mHealth R&D Activities in Europe

mHealth R&D Activities in Europe

Yiannis Koumpouros (Technological Educational Institute of Athens, Greece) and Aggelos Georgoulas (Technological Educational Institute of Athens, Greece)
DOI: 10.4018/978-1-5225-0778-9.ch034
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Abstract

The scope of the chapter is to present a thorough review on the most up to date research and development activities funded by the European Union in the m-health sector and more specifically in the domain of m-Health Innovations for Patient-Centered Care. This review brings to light the latest research directions and trends that are taking place around Europe and the world. The mhealth market is analyzed along with the focusing on the main apps and their classification. Moreover, it presents the trends of the research topics addressed and what are the plans and future activities pushed. The obstacles faced, the pros and cons and the proposed actions, and their match to real life situations are also discussed. The chapter concludes on the current trends and the potential market on m-health solutions and innovations and how they are trying to address the global need for patient-centered care.
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Introduction

Health care is the industry that leads the technological developments, while adopting first the Information and Communication Technologies (ICTs) innovations (Koumpouros I., 2012). The complexity and the individualities of the health care sector constitute a fertile soil for any technological innovation. The issues faced are numerous, i.e. the exponential growth of data produced, the financial viability of the system, security and privacy issues, the ageing of the population, etc. (Department of Economic and Social Affairs, Population Division, 2007), (Department of Economic and Social Affairs, Population Division, 2001), (Koumpouros Y., 2014). Technology can be proved a valuable asset in the hands of all involved key actors (i.e. health professionals, hospitals, ministry of health, stakeholders, patients, insurance companies, etc.). There is a great need for well-established solutions able to manage effectively the flow of information between the different parties and actors. ICTs are used in many ways to serve this purpose. Hospital Information Systems (HIS), Laboratory Information Systems (LIS), Picture Archiving and Communication Systems (PACS) are only some of the existing solutions already adopted effectively by almost any hospital around the globe. More recent technologies, like cloud computing and big data, are also used due to the need of better, more accurate and immediate results. Nevertheless, several problems still exist. Interoperability is one of the major obstacles faced for many years now. The absence of common protocols, standards, etc., makes interoperability still a goal for the long future. On the other hand, the explosion of new technological solutions, along with the appearance of the net generation, force to find new ways to provide the health care services (PWC, 2012), (Jones & Shao, 2011), (Bayne & Ross, 2007). In the new era, according to (IMS, Patient Apps for Improved Healthcare: From Novelty to Mainstream, 2013), the main stakeholders of the health domain in the short future will be the patients, while nowadays physicians and payers play the key role, and in the past physicians were considered as the only stakeholders. Health consumers have a totally different profile than the ones of the previous years. Patients are more updated and most of the times they may discuss further or even argue with their physicians. This is because they may have found some information on the Internet or they may have discussed with some others (e.g. close friends that faced a similar condition, etc.) and thus, have already formed some opinions for their certain case. Nowadays, patients are looking for information related to their interests and health condition before visiting a doctor. The main source of information is the Internet. A big question arises of course whether this piece of information is reliable or not. Today’s problem is the overflow of information found on the Internet and the lack of a quick and easy way to locate the right information, for the right person, from a reliable source. Misleading can be very easy. Simultaneously, the need for personalized solutions is of utmost importance for the end users. Patients are seeking answers for their specific individual needs from any place, at any time.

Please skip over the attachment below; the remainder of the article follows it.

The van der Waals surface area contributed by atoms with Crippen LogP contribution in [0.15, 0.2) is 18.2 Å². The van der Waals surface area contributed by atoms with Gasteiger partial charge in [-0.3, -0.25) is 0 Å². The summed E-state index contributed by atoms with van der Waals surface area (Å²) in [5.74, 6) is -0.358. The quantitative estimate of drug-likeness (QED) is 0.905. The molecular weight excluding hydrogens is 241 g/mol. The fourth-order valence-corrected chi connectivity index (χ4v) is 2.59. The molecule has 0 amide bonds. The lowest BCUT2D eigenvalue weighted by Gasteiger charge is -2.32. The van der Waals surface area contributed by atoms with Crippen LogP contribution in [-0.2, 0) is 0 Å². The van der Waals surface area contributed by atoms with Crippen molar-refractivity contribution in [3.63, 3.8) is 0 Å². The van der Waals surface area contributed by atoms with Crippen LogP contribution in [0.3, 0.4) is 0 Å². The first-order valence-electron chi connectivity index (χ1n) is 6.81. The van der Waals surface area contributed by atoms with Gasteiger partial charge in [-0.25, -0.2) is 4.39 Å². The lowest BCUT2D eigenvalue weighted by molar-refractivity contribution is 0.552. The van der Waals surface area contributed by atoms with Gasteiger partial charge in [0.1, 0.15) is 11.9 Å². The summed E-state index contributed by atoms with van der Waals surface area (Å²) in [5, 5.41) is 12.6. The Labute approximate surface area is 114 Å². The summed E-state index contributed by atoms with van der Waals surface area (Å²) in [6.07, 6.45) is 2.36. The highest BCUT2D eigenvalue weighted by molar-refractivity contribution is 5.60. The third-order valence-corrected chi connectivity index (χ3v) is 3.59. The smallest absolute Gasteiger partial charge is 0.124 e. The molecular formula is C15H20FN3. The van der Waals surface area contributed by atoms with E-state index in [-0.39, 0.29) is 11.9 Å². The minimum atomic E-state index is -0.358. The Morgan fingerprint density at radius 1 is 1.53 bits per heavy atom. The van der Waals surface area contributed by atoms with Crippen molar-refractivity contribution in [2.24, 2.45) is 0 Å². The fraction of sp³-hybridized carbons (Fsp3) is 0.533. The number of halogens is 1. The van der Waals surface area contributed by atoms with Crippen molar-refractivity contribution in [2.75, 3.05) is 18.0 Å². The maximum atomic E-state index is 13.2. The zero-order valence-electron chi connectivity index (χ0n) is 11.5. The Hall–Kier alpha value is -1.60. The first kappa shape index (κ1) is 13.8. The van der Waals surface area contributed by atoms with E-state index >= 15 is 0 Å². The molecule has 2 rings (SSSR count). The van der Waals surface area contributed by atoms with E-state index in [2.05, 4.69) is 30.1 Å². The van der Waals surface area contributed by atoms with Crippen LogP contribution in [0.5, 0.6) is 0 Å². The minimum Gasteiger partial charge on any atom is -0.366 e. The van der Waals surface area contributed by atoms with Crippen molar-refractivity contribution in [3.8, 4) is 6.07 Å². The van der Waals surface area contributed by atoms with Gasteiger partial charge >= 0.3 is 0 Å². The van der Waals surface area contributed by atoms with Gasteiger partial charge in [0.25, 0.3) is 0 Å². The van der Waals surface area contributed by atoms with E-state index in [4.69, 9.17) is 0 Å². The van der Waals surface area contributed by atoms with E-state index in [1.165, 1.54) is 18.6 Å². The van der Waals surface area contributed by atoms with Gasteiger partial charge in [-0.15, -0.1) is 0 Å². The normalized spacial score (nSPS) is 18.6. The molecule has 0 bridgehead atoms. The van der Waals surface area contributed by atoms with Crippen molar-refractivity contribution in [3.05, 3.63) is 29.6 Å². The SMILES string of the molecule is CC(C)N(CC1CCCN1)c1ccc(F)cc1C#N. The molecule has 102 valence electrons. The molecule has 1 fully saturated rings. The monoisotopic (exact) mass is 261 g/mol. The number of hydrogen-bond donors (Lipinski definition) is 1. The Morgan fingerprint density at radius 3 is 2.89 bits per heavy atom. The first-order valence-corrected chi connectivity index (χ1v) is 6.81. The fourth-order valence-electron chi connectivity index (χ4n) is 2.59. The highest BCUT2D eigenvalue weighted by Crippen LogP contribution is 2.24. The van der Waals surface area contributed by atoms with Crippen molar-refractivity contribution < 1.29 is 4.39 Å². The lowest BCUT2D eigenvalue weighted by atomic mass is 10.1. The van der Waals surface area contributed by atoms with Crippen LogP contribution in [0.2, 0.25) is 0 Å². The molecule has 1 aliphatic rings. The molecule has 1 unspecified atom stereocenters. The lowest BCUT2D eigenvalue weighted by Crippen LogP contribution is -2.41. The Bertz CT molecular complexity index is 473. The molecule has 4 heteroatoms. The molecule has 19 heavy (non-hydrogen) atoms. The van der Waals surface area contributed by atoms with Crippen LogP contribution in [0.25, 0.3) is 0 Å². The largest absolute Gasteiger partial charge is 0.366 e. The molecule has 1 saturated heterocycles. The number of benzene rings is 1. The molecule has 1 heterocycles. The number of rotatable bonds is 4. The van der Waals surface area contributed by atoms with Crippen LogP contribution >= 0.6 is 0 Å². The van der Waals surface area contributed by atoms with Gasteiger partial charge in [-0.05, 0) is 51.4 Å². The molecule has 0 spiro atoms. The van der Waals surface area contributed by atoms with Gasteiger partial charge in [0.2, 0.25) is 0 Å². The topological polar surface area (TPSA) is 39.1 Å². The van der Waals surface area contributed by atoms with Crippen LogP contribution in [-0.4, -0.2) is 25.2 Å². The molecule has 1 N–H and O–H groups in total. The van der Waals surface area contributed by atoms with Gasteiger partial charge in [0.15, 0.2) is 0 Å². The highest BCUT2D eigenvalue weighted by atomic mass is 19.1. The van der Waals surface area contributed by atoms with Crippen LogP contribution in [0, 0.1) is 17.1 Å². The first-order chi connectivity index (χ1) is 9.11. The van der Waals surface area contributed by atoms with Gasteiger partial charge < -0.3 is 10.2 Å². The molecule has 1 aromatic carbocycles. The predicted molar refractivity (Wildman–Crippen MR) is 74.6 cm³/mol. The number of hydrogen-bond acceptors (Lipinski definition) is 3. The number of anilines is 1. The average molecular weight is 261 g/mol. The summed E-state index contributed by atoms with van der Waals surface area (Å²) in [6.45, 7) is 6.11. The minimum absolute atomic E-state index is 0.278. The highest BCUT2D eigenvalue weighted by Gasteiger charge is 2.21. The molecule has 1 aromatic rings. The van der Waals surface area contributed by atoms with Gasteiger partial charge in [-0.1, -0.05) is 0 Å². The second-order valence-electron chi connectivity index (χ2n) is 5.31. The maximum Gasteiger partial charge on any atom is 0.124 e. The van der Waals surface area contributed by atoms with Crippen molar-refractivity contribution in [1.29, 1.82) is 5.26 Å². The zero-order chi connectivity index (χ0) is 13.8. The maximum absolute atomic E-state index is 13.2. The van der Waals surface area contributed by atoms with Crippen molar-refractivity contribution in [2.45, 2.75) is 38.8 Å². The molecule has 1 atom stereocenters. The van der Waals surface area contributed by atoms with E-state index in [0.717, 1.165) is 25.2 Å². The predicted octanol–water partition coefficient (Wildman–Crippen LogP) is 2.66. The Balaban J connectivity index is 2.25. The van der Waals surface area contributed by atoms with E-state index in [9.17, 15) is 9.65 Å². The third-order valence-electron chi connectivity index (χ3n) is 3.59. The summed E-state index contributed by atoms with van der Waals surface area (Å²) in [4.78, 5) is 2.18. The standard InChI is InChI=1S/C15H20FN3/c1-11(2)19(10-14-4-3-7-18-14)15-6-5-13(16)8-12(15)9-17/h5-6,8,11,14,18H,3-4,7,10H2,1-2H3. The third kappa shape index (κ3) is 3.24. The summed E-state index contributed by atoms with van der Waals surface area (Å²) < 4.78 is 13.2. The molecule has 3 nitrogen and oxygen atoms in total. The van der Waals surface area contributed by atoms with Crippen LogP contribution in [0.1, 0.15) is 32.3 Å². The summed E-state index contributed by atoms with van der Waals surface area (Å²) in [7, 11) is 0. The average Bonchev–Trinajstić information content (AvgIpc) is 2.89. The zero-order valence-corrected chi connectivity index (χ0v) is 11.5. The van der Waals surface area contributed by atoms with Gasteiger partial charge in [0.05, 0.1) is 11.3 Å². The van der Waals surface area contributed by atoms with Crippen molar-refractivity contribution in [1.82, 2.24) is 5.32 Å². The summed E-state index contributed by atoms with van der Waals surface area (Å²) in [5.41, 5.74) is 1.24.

Mobile technology is proved to be a valuable tool in many domains. The health care industry is one of the domains that are penetrated with many such solutions. The use of the term mHealth is widely used the past years for such a purpose. However, there is no standardized definition of mHealth. Some of the most common used definitions are presented below:

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